Half of parenting is learning to keep a straight face."

"Knowing who the VP is has had me praying, sincerely, for the health and well-being of George W. Bush for almost 8 years now."

"I admire people who have -- what's the opposite of a sense of entitlement, anyway? I value people who don't think the world owes them a damn thing, who don't see themselves as victims of something or other."

"I genuinely believe that love does not die. Our energy changes forms, but the love goes on."

"Shakespeare is right when he says that troubles come not as single spies, but in battalions. It's so hard to lose good friends, old companions, people you've known forever even if you aren't close friends. Your world changes a bit, gets a little colder for awhile, with each one. Sometimes you just have to wallow in it, you know? Sometimes you just have to feel bad and cry a little or mope around some, and didn't they deserve that, a little sorrow and some sadness for a little time?"

"I'm about to turn 81. Life just keeps getting better. I don't recall having difficulty with turning 30, 40, 50, although perhaps the cult of youth was not so strong then as it is now. I do remember when I turned 60 realizing that most of my life was behind me, and making a new resolution to make the best of every day, to find the good in every day. Since then I have been more mindful of my life, more aware of the seasons, nature, the small pleasures life brings, or can bring if you're alert for them."

"I like to watch my wife put on makeup. I love the faces she makes at herself in the mirror. I like the way she rejects three lipsticks that all look the same to me and then selects a 4th one that also looks the same to me. It's only fun if she doesn't know I'm watching, though."

"Omigosh, has anyone else seen this? Is it a new form of teenage speak? Text speak? LOLspeak? They're putting an apostrophe before a d. Examples: My wireless router die'd. I got divorce'd. Pre-cooke'd ham. He think's you campe'd in the wood's. If this continues, we will have tomatoe's for sal'e and no parkin'g. Every sign will look like a Gerard Manley Hopkins poem."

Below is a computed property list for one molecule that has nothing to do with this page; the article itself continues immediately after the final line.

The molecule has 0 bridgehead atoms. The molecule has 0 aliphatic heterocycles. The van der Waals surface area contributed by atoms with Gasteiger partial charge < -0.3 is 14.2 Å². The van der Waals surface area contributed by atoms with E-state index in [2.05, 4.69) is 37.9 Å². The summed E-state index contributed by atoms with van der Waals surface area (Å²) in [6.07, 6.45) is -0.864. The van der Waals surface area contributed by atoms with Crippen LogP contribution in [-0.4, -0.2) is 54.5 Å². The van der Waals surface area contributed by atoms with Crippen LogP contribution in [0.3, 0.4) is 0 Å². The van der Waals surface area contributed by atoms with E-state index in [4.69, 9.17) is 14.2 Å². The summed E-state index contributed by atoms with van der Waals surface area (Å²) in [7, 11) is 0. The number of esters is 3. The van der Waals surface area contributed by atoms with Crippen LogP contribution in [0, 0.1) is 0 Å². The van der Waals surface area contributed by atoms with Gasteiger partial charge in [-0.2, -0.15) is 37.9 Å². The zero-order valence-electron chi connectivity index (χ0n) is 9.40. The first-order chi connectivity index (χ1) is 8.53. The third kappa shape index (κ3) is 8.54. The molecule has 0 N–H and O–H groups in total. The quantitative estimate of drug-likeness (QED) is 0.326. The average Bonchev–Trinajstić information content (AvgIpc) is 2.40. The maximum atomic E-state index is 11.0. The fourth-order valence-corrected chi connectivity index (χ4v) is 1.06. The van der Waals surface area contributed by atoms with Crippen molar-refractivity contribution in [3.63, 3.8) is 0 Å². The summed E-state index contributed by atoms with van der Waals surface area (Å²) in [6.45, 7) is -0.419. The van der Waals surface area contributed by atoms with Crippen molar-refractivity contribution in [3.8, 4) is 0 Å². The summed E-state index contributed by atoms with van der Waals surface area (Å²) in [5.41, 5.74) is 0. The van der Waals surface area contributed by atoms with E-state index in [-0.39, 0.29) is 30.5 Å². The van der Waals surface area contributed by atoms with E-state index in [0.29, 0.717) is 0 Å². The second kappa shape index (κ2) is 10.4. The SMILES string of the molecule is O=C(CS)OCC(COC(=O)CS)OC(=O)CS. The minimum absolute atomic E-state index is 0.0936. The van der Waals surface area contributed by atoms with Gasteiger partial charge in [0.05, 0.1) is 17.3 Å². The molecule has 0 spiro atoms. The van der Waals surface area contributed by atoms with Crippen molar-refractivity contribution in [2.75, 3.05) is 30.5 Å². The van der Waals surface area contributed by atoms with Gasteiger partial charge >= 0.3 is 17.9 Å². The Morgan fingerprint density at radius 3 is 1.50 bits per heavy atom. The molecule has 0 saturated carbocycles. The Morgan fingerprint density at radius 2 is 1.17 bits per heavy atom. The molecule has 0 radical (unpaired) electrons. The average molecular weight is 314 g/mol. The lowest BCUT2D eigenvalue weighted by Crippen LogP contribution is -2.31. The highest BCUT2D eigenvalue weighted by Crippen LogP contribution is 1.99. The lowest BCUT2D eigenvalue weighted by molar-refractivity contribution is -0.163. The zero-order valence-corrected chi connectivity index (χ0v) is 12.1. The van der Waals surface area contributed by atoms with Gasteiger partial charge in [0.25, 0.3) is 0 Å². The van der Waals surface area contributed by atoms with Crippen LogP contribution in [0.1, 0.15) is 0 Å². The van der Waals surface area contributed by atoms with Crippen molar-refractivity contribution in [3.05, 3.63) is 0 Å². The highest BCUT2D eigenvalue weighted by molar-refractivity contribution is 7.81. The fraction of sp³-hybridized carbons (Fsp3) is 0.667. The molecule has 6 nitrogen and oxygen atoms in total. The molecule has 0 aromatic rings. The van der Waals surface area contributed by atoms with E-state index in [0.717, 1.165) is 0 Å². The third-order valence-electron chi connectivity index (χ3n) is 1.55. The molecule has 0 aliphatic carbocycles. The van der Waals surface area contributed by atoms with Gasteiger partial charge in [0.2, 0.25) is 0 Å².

"Never give an old man an excuse to talk. :-)"

More pics.

It's been so rainy here the past couple of days! Unusual for this time of year, but really nice.

Some more vacation pics:

My in-laws live in a mobile home at a small lake/state park. They've tricked out the trailer beautifully with a screened in porch and multi-level deck. When the whole family gets together for the Fourth of July, which is our annual "get-together" holiday, sleeping space is at a premium. Todd and I, or sometimes just I, sleep at my parents' house. Todd's sisters and their families sleep in two pop-up campers. It's quite a nice little arrangement:

That's my sister-in-law Lisa and my mother-in-law relaxing in front, and my brother-in-law Tony is the blurry guy passing through. Todd took this at dusk without the flash.

Some nights we have a campfire and roast marshmallows:

In the daytime the kids mill around and sometimes we have chats:

The girls and I did a lot of drawing and coloring at the kitchen table:

On the Fourth, I went in swimming with the kids and we lasted about ten minutes. It was coooooold!

My nephew has about 2% body fat and had to get out pretty quickly and wrap up and sit with his mom!

Off we go to sit on the pontoon boat and watch the annual Fourth of July boat parade.

You wave at the boats as they go by, and this year my niece found four old American flags at the flea market, so we had flags to wave, too.

My father-in-law has this little boat that all the womenfolk of the family secretly shake their heads looks barely seaworthy and a little ridiculous as well. Here he and Todd and Tony try it out. I think it looks like something out of a Popeye cartoon.

Apparently the Midwest is being swept by a new yard game called "cornhole," where you toss beanbags at boards with holes in them. This is a word that has a different and unsavory connotation to me, but I managed to keep my giggles quiet as we held a cornhole tournament for the adults on the Fourth.

My father-in-law made the boards and my mother-in-law made the beanbags...then we saw the boards selling for $95 at the flea market, while a set of beanbags was going for $25. I think my in-laws could become cornhole tycoons!

A communal meal on the porch. The kids get set up on the deck when it's clear, or in the kitchen, when it's not, so the grown-ups can have a semi-quiet meal.

When we're not out on the pontoon boat, kayaks are in use:

Believe it or not, I have a family, too, and I did spend quite a lot of time with them this weekend, but you'd never know it apart from the fishing pictures I shared the other day. I'm going home again in September, and I promise to do better by them all then!